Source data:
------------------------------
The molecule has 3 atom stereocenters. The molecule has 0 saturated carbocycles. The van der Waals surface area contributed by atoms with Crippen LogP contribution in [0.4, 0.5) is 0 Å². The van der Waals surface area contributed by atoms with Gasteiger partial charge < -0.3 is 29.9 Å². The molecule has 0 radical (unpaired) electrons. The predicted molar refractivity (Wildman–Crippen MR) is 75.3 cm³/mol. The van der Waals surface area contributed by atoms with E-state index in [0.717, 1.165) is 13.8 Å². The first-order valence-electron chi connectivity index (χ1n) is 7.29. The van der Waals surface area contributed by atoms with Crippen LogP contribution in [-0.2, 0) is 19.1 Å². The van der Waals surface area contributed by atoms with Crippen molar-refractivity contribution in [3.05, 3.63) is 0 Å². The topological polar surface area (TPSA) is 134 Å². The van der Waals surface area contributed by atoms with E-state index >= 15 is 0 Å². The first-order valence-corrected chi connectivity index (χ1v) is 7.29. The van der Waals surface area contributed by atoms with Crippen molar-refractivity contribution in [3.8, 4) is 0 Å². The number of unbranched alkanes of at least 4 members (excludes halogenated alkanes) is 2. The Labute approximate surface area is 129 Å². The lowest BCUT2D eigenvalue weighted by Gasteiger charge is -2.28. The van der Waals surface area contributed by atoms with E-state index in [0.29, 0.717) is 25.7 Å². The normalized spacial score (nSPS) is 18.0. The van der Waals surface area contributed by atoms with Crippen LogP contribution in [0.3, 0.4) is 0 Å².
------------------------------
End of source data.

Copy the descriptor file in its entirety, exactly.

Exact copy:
The molecule has 3 atom stereocenters. The molecule has 0 saturated carbocycles. The van der Waals surface area contributed by atoms with Crippen LogP contribution in [0.4, 0.5) is 0 Å². The van der Waals surface area contributed by atoms with Gasteiger partial charge < -0.3 is 29.9 Å². The molecule has 0 radical (unpaired) electrons. The predicted molar refractivity (Wildman–Crippen MR) is 75.3 cm³/mol. The van der Waals surface area contributed by atoms with E-state index in [0.717, 1.165) is 13.8 Å². The first-order valence-electron chi connectivity index (χ1n) is 7.29. The van der Waals surface area contributed by atoms with Crippen LogP contribution in [-0.2, 0) is 19.1 Å². The van der Waals surface area contributed by atoms with Crippen molar-refractivity contribution in [3.05, 3.63) is 0 Å². The topological polar surface area (TPSA) is 134 Å². The van der Waals surface area contributed by atoms with E-state index >= 15 is 0 Å². The first-order valence-corrected chi connectivity index (χ1v) is 7.29. The van der Waals surface area contributed by atoms with Crippen molar-refractivity contribution in [3.8, 4) is 0 Å². The number of unbranched alkanes of at least 4 members (excludes halogenated alkanes) is 2. The Labute approximate surface area is 129 Å². The lowest BCUT2D eigenvalue weighted by Gasteiger charge is -2.28. The van der Waals surface area contributed by atoms with E-state index in [0.29, 0.717) is 25.7 Å². The normalized spacial score (nSPS) is 18.0. The van der Waals surface area contributed by atoms with Crippen LogP contribution in [0.3, 0.4) is 0 Å².